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Rule requires agencies to keep contract recommendations secret

Updated:
OKLAHOMA CITY (AP) _ A state Department of Central Services rule allows state agencies and commissions to secretly pick winners of state contracts, even when it involves multi-million-dollar deals requiring a vote in public.

``If it is not a violation of the Open Meeting Law, it certainly is a violation of the spirit of the act,'' Mark Thomas, executive director of the Oklahoma Press Association, said of the DCS rule, which has the force of law.

The existence of the rule came to the surface last week when the fledgling Oklahoma Lottery Commission voted at a public meeting to select ``Vendor A'' as the company that will produce instant and online lottery tickets for the new state lottery.

The name of the company was not disclosed during or immediately after the vote by lottery officials, who said they had been advised they could not legally do so because of the DCS rule.

The process for secretly selecting the vendor began with a closed-door meeting of the lottery panel. When commissioners reconvened in an open meeting, they did not discuss the terms of the contract nor its size _ which turned out to have a $6 million value _ nor the reasons why ``vendor A'' was being chosen over ``Vendor B.''

Officials said the name of the company that would be getting the contract would be posted later on the DCS Web site. No posting was ever made and a DCS official said there apparently was a communication problem with the lottery panel.

After prodding by reporters, the executive director of the lottery, Jim Scroggins, disclosed that Scientific Games was the winner of the $6 million contract, beating out GTECH Corp.

Scroggins and James Orbison, commission chairman, said the DCS rule requiring that the contract winner be kept confidential created an awkward situation when commissioners voted on the issue at a public meeting.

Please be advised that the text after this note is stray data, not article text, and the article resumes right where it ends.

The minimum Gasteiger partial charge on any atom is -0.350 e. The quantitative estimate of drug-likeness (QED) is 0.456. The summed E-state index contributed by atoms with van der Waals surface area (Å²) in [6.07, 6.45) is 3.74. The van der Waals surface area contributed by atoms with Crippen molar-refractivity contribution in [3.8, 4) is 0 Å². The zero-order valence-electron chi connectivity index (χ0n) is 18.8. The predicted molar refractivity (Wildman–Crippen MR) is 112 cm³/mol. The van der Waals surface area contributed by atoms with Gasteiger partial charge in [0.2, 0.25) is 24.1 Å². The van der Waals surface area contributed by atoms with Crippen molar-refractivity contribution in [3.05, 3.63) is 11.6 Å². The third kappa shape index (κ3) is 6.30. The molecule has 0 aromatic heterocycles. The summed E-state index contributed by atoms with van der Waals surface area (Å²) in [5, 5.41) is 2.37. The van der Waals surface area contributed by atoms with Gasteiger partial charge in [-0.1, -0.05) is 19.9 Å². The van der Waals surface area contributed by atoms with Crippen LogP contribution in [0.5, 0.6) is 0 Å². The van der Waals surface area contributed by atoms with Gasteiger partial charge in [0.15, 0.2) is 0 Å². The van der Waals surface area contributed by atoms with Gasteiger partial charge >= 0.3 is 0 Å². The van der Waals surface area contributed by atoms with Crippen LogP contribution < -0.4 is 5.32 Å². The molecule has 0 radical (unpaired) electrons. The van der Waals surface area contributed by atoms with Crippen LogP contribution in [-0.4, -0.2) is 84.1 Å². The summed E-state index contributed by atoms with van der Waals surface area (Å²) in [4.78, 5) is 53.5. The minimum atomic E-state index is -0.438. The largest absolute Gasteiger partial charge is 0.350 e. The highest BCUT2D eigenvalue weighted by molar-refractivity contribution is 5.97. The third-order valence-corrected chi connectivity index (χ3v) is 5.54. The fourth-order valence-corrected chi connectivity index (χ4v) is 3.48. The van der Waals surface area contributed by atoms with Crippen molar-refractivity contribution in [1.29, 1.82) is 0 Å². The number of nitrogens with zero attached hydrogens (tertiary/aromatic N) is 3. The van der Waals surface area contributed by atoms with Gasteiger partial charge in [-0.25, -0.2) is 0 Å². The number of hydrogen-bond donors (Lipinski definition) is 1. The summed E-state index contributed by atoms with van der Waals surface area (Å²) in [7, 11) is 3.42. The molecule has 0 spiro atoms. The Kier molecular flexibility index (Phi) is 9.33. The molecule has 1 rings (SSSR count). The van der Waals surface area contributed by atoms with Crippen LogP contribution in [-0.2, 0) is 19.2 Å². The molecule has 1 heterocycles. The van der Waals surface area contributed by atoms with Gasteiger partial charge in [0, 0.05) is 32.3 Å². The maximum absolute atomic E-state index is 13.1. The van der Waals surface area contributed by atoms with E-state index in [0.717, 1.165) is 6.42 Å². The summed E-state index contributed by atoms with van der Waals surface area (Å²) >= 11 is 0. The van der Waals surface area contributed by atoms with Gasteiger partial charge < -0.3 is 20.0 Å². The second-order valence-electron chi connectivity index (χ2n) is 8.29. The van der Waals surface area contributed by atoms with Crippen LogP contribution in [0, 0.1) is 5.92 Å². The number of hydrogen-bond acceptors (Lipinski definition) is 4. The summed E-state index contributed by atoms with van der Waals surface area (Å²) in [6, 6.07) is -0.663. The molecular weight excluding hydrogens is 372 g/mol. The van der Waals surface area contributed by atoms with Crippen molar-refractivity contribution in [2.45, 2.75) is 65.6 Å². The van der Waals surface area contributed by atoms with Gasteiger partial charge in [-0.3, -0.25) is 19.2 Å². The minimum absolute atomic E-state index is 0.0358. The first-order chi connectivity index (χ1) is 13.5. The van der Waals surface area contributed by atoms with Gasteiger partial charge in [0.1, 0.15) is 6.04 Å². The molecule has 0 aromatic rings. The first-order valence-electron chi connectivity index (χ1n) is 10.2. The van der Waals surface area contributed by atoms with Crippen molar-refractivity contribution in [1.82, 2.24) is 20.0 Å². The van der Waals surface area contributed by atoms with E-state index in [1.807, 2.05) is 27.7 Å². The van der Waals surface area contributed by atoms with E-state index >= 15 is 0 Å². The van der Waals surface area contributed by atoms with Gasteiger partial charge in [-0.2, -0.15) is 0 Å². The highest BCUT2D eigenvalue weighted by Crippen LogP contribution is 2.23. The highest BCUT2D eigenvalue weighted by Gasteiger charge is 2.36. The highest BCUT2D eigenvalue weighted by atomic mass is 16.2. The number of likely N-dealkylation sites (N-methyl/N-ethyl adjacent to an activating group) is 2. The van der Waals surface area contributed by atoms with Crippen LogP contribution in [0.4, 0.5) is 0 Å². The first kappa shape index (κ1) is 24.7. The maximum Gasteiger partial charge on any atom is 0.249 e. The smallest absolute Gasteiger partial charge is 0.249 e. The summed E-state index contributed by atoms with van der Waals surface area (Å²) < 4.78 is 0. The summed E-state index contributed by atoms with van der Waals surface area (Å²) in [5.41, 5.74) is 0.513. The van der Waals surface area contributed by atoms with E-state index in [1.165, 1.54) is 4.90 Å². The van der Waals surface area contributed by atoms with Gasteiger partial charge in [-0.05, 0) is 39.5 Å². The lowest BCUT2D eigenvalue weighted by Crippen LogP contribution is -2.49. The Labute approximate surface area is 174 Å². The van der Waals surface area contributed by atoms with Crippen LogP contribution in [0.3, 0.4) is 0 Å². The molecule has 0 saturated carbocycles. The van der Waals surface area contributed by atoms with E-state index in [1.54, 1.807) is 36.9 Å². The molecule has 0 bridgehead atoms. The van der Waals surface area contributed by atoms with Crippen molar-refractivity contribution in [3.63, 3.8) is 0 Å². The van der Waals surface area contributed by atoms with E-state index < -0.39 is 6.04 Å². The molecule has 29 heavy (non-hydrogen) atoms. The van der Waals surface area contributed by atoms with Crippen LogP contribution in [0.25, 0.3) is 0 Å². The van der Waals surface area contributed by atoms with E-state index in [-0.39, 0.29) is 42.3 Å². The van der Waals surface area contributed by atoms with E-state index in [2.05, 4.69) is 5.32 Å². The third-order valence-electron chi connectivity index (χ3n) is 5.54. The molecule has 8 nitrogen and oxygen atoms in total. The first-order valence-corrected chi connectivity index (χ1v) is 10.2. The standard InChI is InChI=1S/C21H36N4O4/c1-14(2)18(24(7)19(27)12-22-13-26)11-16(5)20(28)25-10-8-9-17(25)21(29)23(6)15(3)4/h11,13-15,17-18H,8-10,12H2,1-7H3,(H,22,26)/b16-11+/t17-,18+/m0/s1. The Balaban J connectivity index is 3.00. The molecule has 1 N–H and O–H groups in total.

They said they would have preferred to have been able to make an announcement, but were bound by the DCS rule.

The rule in question states that ``agency staff shall not announce or reveal their decision regarding supplier evaluation or recommendation for award to Central Purchasing in any public manner or forum, including board meetings, until Central Purchasing has issued its award of contract.''

Thomas said the situation reminds him of a city council meeting in Oklahoma that followed a closed-door meeting. When the council reconvened in open session, a councilman moved to ``approve what we talked about in there.'' The motion carried unanimously.

Later, Thomas said, the minutes of the meeting reflected that the council had approved a series of pay raises for city officials.

``In almost all cases, they want to get the deal done before the public finds out what they have done,'' said the OPA official.

``It seems to me that governmental agencies that depend on the trust of the public _ and especially a new agency like the Lottery Commission _ would want to be as open and forthright and forthcoming with as much information as possible in order not only to get the public trust but to keep the public trust,'' Thomas said.

Betty Cairns, state purchasing director at the DCS, said one of the purposes of the rule is to make sure a state agency is financially able to fulfill its obligations under a contract.

The Lottery Commission was advised to follow the DCS rule by David Kinney, assistant attorney general, according to Charlie Price, spokesman for Atty. Gen. Drew Edmondson.

Price said Edmondson ``has a long record of support for openness in government and the Open Records Law'' but the DCS rule is in effect and Edmondson's office has no choice but to adhere to it.

``Our attorneys don't have the luxury of determining the reason behind a particular rule or law,'' he said. ``Their job is to advise their clients to follow the law.''

Neither Price nor Cairns knew how long the DCS rule has been in effect.

Thomas said the rule is a subterfuge and defeats the purpose of the Open Records Law, ``which is to facilitate the public's understanding of governmental agencies. How is the public to understand a discussion in secret that results in an anonymous public vote?

``I would hope that the Legislature and the governor would take a look at this instance and other instances like this and say this is not in the public's interest and should be changed.''
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